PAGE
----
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Posted by on May 6, 2015 in spring | 0 comments

Roasted Strawberry Shortcakes with Basil + Mascarpone Cream

Roasted Strawberry Shortcakes with Basil + Mascarpone Cream | Kitchen 1204

Roasted Strawberry Shortcakes with Basil + Mascarpone Cream | Kitchen 1204

Strawberry shortcakes are one of my very favorite desserts. How can you really go wrong with strawberries, whipped cream, and biscuits? Even though a “plain” strawberry shortcake will always be a winner in my book, I decided to step up my game a bit this year, just in time for Mother’s Day! Consider this an ode to my Momma, who in no small part influenced my love for strawberries and (real) whipped cream.

Instead of fresh strawberries juiced in sugar for my shortcakes, I opted for the more intense, tangy-sweet flavor of strawberries roasted with balsamic vinegar + honey. You can read more here about this new love affair of mine. The biscuits stayed pretty straight forward. I used self-rising flour to simplify the ingredient list a bit, and I particularly love the extra tenderness of White Lily’s soft winter wheat flour. The whipped cream gets a little extra structure from mascarpone–cream cheese’s Italian cousin–and a lovely herbaceous note from chopped basil. This recipe makes 6 servings.



For biscuits:

1 c self-rising flour + more for sprinkling

2 Tbsp sugar, divided

3 Tbsp butter, cold + diced

1/2 c cream or buttermilk, divided


For whipped cream:

1/2 c heavy cream

1/4 c mascarpone cheese

1-2 Tbsp powdered sugar

1 Tbsp fresh basil, minced


For serving:

1.5 c roasted strawberries


Special equipment:

pastry cutter/blender (optional)

electric mixer (hand or stand)


1. Make biscuits. Preheat oven to 425°F. In a bowl, mix together 1 c flour and 1 Tbsp sugar. Add 3 Tbsp cold, diced butter to flour. Quickly cut butter into flour with a pastry cutter, two criss-crossed knifes, or using a snapping motion with your fingers until it is about pea-sized. Pour in 1/3 c + 1 Tbsp cream or buttermilk and mix together (should be enough to just dampen all of the flour). Gather dough together and turn out onto a floured surface. Fold dough over itself a few times, then pat or roll out to about 1/2″ thick. Using a 2″ round biscuit/cookie cutter or juice class, stamp out 6 biscuits, regrouping scraps if necessary.

2. Bake biscuits. Place biscuits on a cookie sheet. Lightly brush tops with remaining cream/buttermilk, then sprinkle on remaining 1 Tbsp sugar. Bake for 11-13 minutes, or until tops are lightly browned.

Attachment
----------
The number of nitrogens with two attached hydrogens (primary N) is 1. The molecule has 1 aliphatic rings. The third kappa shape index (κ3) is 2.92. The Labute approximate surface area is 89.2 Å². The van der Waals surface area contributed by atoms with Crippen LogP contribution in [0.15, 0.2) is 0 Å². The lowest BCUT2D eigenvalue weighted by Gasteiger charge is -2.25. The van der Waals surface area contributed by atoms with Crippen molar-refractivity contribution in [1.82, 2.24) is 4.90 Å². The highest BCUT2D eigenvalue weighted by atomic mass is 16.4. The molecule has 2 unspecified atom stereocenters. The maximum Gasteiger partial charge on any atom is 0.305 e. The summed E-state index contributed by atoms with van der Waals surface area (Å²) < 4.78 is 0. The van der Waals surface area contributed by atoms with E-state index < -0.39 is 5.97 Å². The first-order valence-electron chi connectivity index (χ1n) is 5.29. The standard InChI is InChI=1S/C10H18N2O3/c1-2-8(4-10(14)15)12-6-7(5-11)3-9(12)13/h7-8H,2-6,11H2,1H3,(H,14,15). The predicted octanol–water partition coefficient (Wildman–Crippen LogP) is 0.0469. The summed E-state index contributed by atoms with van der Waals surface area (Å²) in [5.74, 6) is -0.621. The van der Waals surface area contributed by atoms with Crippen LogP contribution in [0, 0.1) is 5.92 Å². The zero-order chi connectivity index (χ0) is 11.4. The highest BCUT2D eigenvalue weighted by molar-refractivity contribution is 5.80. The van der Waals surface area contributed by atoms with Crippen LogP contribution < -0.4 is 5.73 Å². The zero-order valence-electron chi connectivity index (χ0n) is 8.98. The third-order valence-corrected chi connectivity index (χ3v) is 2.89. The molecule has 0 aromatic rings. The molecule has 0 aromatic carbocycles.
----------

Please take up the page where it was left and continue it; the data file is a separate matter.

3. Meanwhile, whip cream. In the bowl of your stand mixer (or any mixing bowl if you’re using a hand mixer), add 1/2 c cream and 1/4 c mascarpone. Whip at a medium speed until it holds soft peaks. Add 1-2 Tbsp powdered sugar (to taste) and continue whipping until it holds firm peaks, careful not to over whip. Fold in 1 Tbsp minced basil.

4. Assemble shortcakes. Layer biscuits, roasted strawberries, and a dollop of whipped cream. Eat immediately.



Short any leftovers separately if possible. Biscuits (leftover or made ahead) can be warmed in a 350°F oven for a few minutes.

Roasted strawberries store well in the fridge and can be made a few days ahead. If you want to serve them warm, heat them in a saucepan over medium heat. Be careful not to boil for long or the syrup with thicken too much.

Whipped cream can be made a few hours ahead, covered and refrigerated. Leftover cream will last a couple of days in the fridge, though it might separate some; stir to reincorporate.

To make your own self-rising flour, use this formula: 1 cup flour + 1 1/2 tsp baking powder + 1/4 tsp salt. I recommend pastry flour if you can find it since it’ll have more tender results than all purpose flour.

In a pinch, you can make the biscuits with regular milk. They’ll be a little more dense and won’t rise much, but they’ll still taste good.

As you can see above, I’ve found that my champagne glasses are the perfect biscuit size, so don’t worry too much about not having biscuit cutters. You can also form the dough into a rectangle and cut rectangular biscuits with a sharp knife. It saves time and is less wasteful of the dough.

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